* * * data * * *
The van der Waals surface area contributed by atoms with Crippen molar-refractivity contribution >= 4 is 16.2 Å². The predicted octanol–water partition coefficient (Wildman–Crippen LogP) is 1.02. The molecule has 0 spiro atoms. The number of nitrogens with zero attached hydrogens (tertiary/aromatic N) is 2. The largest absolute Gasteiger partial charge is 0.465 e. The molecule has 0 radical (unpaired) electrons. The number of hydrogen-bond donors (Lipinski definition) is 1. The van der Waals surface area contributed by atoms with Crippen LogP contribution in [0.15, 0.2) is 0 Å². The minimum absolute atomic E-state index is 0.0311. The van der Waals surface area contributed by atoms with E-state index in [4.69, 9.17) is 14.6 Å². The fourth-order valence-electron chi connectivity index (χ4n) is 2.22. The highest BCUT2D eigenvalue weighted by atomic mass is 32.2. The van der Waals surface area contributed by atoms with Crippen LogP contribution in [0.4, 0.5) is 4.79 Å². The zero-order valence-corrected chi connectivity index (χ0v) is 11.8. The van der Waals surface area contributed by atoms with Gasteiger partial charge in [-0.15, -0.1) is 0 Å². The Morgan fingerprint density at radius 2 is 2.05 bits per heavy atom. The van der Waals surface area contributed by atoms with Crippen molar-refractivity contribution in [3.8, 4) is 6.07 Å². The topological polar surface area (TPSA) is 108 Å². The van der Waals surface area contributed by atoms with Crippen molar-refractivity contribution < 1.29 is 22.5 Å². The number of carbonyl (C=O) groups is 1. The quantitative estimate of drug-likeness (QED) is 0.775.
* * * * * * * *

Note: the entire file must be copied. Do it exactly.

The van der Waals surface area contributed by atoms with Crippen molar-refractivity contribution >= 4 is 16.2 Å². The predicted octanol–water partition coefficient (Wildman–Crippen LogP) is 1.02. The molecule has 0 spiro atoms. The number of nitrogens with zero attached hydrogens (tertiary/aromatic N) is 2. The largest absolute Gasteiger partial charge is 0.465 e. The molecule has 0 radical (unpaired) electrons. The number of hydrogen-bond donors (Lipinski definition) is 1. The van der Waals surface area contributed by atoms with Crippen LogP contribution in [0.15, 0.2) is 0 Å². The minimum absolute atomic E-state index is 0.0311. The van der Waals surface area contributed by atoms with E-state index in [4.69, 9.17) is 14.6 Å². The fourth-order valence-electron chi connectivity index (χ4n) is 2.22. The highest BCUT2D eigenvalue weighted by atomic mass is 32.2. The van der Waals surface area contributed by atoms with Crippen LogP contribution in [0.4, 0.5) is 4.79 Å². The zero-order valence-corrected chi connectivity index (χ0v) is 11.8. The van der Waals surface area contributed by atoms with Gasteiger partial charge in [-0.15, -0.1) is 0 Å². The Morgan fingerprint density at radius 2 is 2.05 bits per heavy atom. The van der Waals surface area contributed by atoms with Crippen molar-refractivity contribution in [3.8, 4) is 6.07 Å². The topological polar surface area (TPSA) is 108 Å². The van der Waals surface area contributed by atoms with Crippen molar-refractivity contribution < 1.29 is 22.5 Å². The number of carbonyl (C=O) groups is 1. The quantitative estimate of drug-likeness (QED) is 0.775.